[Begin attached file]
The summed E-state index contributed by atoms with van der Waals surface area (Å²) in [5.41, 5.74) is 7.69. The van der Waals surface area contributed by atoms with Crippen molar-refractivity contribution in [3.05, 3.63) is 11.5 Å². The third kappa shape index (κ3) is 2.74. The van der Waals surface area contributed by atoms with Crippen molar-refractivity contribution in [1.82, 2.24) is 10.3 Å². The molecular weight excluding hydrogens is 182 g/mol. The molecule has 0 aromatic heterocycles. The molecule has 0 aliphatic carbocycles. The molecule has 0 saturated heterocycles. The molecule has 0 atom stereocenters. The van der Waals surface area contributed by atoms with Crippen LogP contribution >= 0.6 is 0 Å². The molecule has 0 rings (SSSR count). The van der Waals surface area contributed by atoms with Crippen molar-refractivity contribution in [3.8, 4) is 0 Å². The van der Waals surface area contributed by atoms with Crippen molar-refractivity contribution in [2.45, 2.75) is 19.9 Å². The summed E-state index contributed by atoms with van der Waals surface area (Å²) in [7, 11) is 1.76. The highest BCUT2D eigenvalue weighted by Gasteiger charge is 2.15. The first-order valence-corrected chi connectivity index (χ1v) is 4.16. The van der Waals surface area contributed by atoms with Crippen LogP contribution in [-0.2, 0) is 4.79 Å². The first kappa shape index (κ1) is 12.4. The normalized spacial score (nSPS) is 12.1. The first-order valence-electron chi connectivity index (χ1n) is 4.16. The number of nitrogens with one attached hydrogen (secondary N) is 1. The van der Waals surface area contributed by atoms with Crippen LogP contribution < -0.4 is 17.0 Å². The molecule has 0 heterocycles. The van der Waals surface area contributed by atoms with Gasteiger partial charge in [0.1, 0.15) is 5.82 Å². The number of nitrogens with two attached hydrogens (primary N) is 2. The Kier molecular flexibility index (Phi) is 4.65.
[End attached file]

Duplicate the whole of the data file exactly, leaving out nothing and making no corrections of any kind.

The summed E-state index contributed by atoms with van der Waals surface area (Å²) in [5.41, 5.74) is 7.69. The van der Waals surface area contributed by atoms with Crippen molar-refractivity contribution in [3.05, 3.63) is 11.5 Å². The third kappa shape index (κ3) is 2.74. The van der Waals surface area contributed by atoms with Crippen molar-refractivity contribution in [1.82, 2.24) is 10.3 Å². The molecular weight excluding hydrogens is 182 g/mol. The molecule has 0 aromatic heterocycles. The molecule has 0 aliphatic carbocycles. The molecule has 0 saturated heterocycles. The molecule has 0 atom stereocenters. The van der Waals surface area contributed by atoms with Crippen LogP contribution >= 0.6 is 0 Å². The molecule has 0 rings (SSSR count). The van der Waals surface area contributed by atoms with Crippen molar-refractivity contribution in [3.8, 4) is 0 Å². The van der Waals surface area contributed by atoms with Crippen molar-refractivity contribution in [2.45, 2.75) is 19.9 Å². The summed E-state index contributed by atoms with van der Waals surface area (Å²) in [7, 11) is 1.76. The highest BCUT2D eigenvalue weighted by Gasteiger charge is 2.15. The first-order valence-corrected chi connectivity index (χ1v) is 4.16. The van der Waals surface area contributed by atoms with Crippen LogP contribution in [-0.2, 0) is 4.79 Å². The first kappa shape index (κ1) is 12.4. The normalized spacial score (nSPS) is 12.1. The first-order valence-electron chi connectivity index (χ1n) is 4.16. The number of nitrogens with one attached hydrogen (secondary N) is 1. The van der Waals surface area contributed by atoms with Crippen LogP contribution < -0.4 is 17.0 Å². The molecule has 0 heterocycles. The van der Waals surface area contributed by atoms with Gasteiger partial charge in [0.1, 0.15) is 5.82 Å². The number of nitrogens with two attached hydrogens (primary N) is 2. The Kier molecular flexibility index (Phi) is 4.65.